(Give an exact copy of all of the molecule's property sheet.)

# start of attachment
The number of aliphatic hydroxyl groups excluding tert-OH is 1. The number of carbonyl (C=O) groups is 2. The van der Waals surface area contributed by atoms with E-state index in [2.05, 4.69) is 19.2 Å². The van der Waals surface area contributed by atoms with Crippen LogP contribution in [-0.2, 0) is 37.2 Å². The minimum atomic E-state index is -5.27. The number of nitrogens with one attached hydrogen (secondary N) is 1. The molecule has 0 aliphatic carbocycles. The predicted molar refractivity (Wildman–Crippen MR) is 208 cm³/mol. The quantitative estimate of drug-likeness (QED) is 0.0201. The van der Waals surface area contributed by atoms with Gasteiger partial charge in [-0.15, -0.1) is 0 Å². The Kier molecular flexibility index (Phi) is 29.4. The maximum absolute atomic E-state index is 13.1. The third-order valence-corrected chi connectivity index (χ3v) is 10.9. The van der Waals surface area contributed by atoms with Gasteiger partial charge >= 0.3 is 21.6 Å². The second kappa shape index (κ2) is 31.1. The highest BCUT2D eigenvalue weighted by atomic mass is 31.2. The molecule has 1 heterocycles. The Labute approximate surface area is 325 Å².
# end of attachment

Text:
The number of aliphatic hydroxyl groups excluding tert-OH is 1. The number of carbonyl (C=O) groups is 2. The van der Waals surface area contributed by atoms with E-state index in [2.05, 4.69) is 19.2 Å². The van der Waals surface area contributed by atoms with Crippen LogP contribution in [-0.2, 0) is 37.2 Å². The minimum atomic E-state index is -5.27. The number of nitrogens with one attached hydrogen (secondary N) is 1. The molecule has 0 aliphatic carbocycles. The predicted molar refractivity (Wildman–Crippen MR) is 208 cm³/mol. The quantitative estimate of drug-likeness (QED) is 0.0201. The van der Waals surface area contributed by atoms with Gasteiger partial charge in [-0.15, -0.1) is 0 Å². The Kier molecular flexibility index (Phi) is 29.4. The maximum absolute atomic E-state index is 13.1. The third-order valence-corrected chi connectivity index (χ3v) is 10.9. The van der Waals surface area contributed by atoms with Gasteiger partial charge >= 0.3 is 21.6 Å². The second kappa shape index (κ2) is 31.1. The highest BCUT2D eigenvalue weighted by atomic mass is 31.2. The molecule has 1 heterocycles. The Labute approximate surface area is 325 Å².